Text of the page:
In its report, Maximising the AI Opportunity, Microsoft discussed the ethics of AI development and how a firm’s approach can have significant effects on performance and resilience
For the advancement of AI, a technology whose scope has yet to be fully understood or realised, firms are split between those who ask what AI can do, and those who ask what it should do.
Microsoft said that, according to its findings, firms who take the latter approach are not only taking the ethical route but are also fortifying themselves against future AI-based challenges and, interestingly, are even performing more effectively at this early stage.
“Those that start their AI journey by agreeing clear underlying values and ethics are 28% more likely to seek to improve the world and make life better in the UK,” the report said.
“What’s more, ‘should’ companies have been shown to outperform ‘can’ companies by 9% on average, adding weight to the business case as well as the societal one.”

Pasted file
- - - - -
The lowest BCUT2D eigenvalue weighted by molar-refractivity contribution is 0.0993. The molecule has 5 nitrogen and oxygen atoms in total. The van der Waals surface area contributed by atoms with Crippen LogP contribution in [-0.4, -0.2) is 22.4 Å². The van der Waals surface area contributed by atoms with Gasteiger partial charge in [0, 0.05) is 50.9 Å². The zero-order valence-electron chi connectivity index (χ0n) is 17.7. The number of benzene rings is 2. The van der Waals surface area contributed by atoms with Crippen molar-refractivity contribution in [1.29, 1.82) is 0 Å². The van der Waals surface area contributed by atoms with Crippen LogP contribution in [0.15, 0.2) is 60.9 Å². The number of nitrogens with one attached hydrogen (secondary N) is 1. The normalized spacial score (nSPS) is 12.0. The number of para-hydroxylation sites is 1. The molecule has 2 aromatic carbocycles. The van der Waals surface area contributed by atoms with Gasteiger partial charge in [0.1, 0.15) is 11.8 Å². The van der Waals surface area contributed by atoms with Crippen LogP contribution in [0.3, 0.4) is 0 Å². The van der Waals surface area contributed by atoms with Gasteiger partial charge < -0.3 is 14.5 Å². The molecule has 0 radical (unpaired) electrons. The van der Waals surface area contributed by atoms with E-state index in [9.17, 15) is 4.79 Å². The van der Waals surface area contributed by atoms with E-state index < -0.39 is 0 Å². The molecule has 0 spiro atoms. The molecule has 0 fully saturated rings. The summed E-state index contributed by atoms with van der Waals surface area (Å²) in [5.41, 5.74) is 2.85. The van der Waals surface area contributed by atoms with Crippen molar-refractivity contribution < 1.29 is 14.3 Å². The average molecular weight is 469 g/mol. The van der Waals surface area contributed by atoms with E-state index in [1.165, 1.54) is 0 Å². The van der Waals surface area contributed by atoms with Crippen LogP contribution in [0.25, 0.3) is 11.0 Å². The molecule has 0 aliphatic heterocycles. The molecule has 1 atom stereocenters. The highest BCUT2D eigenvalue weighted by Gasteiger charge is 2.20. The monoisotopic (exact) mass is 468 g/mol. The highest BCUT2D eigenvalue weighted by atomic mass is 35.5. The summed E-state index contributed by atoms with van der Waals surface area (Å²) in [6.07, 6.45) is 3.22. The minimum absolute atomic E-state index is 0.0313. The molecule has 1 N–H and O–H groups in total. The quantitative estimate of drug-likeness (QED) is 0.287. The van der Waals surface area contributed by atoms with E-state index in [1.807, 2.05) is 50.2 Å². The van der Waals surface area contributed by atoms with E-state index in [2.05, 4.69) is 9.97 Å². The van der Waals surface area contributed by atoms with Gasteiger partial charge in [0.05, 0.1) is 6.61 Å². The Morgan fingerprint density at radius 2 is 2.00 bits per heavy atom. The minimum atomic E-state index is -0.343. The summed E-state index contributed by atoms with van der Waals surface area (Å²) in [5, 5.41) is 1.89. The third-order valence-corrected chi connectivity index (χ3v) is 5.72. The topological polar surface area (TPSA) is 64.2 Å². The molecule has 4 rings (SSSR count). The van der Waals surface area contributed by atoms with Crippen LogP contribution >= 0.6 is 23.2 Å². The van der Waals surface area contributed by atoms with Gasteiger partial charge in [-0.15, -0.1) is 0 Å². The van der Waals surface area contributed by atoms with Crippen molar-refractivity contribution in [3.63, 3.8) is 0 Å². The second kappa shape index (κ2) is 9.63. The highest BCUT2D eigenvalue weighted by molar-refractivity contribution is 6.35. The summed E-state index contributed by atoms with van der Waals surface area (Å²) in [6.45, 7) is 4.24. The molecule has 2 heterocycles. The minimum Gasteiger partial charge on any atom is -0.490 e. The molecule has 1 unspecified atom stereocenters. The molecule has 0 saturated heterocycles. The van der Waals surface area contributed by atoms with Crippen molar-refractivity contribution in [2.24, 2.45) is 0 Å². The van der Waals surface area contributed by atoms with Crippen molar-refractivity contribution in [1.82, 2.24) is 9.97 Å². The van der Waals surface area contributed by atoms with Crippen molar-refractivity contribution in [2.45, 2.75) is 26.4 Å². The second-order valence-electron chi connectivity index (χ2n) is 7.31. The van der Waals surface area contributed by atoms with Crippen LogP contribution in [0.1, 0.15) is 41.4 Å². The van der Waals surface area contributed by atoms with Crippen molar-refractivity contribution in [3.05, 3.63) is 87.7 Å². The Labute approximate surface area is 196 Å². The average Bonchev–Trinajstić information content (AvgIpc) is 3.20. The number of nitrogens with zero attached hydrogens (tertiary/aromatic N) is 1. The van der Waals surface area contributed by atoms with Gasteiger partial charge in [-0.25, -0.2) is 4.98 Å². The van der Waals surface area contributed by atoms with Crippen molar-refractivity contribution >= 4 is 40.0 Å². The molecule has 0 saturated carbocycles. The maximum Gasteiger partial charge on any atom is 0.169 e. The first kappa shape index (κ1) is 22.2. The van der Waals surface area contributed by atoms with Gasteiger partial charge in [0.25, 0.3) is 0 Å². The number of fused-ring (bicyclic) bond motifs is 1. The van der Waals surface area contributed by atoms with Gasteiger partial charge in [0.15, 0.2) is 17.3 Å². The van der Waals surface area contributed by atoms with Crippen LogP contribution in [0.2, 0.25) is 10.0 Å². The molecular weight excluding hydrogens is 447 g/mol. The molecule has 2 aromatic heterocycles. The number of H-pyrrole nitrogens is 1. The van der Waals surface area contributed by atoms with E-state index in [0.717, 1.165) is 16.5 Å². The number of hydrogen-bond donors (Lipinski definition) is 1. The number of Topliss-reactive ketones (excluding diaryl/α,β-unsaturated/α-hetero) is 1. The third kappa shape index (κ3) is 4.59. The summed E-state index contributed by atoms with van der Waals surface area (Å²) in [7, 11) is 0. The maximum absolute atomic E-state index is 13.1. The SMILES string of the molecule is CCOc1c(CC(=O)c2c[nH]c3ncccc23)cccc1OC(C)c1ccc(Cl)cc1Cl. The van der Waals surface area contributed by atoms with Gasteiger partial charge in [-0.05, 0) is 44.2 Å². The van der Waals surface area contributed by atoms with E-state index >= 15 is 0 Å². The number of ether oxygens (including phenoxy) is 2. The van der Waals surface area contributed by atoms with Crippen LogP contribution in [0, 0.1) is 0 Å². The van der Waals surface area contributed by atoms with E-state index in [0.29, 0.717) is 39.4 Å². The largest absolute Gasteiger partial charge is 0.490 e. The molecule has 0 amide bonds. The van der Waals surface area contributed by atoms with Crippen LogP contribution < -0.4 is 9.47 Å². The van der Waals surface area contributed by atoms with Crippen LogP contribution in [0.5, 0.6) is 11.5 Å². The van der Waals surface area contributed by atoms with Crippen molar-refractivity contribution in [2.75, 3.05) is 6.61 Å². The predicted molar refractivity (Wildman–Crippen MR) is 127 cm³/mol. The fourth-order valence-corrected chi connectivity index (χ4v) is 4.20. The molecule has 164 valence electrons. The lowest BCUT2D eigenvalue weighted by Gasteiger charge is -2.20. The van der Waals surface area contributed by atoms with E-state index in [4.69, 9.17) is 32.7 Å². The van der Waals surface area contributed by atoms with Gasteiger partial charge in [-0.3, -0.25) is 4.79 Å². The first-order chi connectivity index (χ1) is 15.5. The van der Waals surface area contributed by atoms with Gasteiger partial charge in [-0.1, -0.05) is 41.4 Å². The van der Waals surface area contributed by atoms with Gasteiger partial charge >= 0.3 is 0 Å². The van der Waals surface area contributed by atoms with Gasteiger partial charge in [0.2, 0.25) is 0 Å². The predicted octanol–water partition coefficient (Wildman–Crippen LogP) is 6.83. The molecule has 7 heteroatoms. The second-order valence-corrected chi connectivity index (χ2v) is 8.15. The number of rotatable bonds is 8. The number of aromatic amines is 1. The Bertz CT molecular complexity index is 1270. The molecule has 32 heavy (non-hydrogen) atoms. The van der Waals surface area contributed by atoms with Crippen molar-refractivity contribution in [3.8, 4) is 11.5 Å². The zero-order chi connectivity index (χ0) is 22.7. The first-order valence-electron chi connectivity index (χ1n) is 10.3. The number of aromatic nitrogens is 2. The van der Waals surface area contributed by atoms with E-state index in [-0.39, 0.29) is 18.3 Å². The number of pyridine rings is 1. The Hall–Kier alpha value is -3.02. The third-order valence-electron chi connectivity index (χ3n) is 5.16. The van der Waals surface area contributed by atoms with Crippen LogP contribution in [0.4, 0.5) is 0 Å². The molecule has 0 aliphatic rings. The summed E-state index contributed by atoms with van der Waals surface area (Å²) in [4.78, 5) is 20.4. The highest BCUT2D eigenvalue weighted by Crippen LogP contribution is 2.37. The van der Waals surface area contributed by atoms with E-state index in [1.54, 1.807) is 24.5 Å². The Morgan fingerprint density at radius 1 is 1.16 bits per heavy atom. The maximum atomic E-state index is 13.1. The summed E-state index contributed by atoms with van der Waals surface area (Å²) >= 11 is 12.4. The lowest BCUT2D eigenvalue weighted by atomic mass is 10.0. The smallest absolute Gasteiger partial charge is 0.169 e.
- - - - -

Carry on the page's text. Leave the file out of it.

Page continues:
Fostering a ‘should’ ethos is therefore highly recommended by the tech giant, which continued its report by suggesting how such an environment can be developed amongst firms experimenting with artificial intelligence.
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Microsoft said that ‘should’ companies are 22% more likely to have developed a culture of transparency between managers and employees, and are 10% likelier to focus on diversity and inclusion as a priority.
“Crucially, they are 13% more likely to ensure AI is used responsibly,” it added.
The report noted that these factors are not created by external pressures, such as regulation, but instead come from proactive internal action.
Microsoft identified the profile of a ‘should’ company in the following points:
- “More likely to ensure training and skills development”
- “More likely to look to make work more meaningful”
- “More likely to ensure AI is used responsibly”
- “More likely to have a culture of transparency between leaders and employees”
- “More likely to prioritise diversity and inclusion in their organisation”
- “More likely to have internal ethical guidelines”